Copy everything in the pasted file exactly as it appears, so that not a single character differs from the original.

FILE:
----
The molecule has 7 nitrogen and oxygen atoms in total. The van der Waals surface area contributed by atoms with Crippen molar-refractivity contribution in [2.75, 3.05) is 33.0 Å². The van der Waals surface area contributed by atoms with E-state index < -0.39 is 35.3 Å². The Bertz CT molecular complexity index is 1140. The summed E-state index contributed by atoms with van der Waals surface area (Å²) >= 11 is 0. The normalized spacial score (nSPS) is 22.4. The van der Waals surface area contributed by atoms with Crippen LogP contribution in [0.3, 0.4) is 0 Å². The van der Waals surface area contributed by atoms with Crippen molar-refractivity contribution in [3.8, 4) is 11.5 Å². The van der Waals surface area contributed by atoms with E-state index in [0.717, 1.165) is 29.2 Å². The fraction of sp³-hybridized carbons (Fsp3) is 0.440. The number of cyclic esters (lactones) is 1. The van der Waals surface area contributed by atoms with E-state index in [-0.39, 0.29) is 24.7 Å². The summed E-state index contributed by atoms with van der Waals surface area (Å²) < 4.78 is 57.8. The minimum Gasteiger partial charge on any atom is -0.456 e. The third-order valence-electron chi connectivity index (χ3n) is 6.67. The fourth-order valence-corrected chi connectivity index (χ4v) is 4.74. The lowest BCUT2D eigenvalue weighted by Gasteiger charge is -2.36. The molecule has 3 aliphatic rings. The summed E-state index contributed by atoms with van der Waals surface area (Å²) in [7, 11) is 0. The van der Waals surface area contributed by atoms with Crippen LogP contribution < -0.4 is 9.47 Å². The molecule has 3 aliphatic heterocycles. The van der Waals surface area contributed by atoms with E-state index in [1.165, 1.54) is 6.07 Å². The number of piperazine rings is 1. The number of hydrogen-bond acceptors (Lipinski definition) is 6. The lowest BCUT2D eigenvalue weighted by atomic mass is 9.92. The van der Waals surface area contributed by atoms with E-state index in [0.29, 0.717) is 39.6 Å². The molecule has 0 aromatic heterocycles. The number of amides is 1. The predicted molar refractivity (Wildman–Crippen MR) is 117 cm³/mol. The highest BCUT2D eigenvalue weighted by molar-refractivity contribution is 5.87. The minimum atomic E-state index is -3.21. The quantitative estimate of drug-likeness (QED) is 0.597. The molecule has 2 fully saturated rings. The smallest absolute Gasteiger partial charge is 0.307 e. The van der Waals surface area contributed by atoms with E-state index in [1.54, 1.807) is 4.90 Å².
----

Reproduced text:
The molecule has 7 nitrogen and oxygen atoms in total. The van der Waals surface area contributed by atoms with Crippen molar-refractivity contribution in [2.75, 3.05) is 33.0 Å². The van der Waals surface area contributed by atoms with E-state index < -0.39 is 35.3 Å². The Bertz CT molecular complexity index is 1140. The summed E-state index contributed by atoms with van der Waals surface area (Å²) >= 11 is 0. The normalized spacial score (nSPS) is 22.4. The van der Waals surface area contributed by atoms with Crippen LogP contribution in [0.3, 0.4) is 0 Å². The van der Waals surface area contributed by atoms with Crippen molar-refractivity contribution in [3.8, 4) is 11.5 Å². The van der Waals surface area contributed by atoms with E-state index in [0.717, 1.165) is 29.2 Å². The fraction of sp³-hybridized carbons (Fsp3) is 0.440. The number of cyclic esters (lactones) is 1. The van der Waals surface area contributed by atoms with E-state index in [-0.39, 0.29) is 24.7 Å². The summed E-state index contributed by atoms with van der Waals surface area (Å²) < 4.78 is 57.8. The minimum Gasteiger partial charge on any atom is -0.456 e. The third-order valence-electron chi connectivity index (χ3n) is 6.67. The fourth-order valence-corrected chi connectivity index (χ4v) is 4.74. The lowest BCUT2D eigenvalue weighted by Gasteiger charge is -2.36. The molecule has 3 aliphatic rings. The summed E-state index contributed by atoms with van der Waals surface area (Å²) in [7, 11) is 0. The van der Waals surface area contributed by atoms with Crippen LogP contribution < -0.4 is 9.47 Å². The molecule has 3 aliphatic heterocycles. The van der Waals surface area contributed by atoms with E-state index in [1.165, 1.54) is 6.07 Å². The number of piperazine rings is 1. The number of hydrogen-bond acceptors (Lipinski definition) is 6. The lowest BCUT2D eigenvalue weighted by atomic mass is 9.92. The van der Waals surface area contributed by atoms with E-state index in [0.29, 0.717) is 39.6 Å². The molecule has 0 aromatic heterocycles. The number of amides is 1. The predicted molar refractivity (Wildman–Crippen MR) is 117 cm³/mol. The highest BCUT2D eigenvalue weighted by molar-refractivity contribution is 5.87. The minimum atomic E-state index is -3.21. The quantitative estimate of drug-likeness (QED) is 0.597. The molecule has 2 fully saturated rings. The smallest absolute Gasteiger partial charge is 0.307 e. The van der Waals surface area contributed by atoms with E-state index in [1.54, 1.807) is 4.90 Å².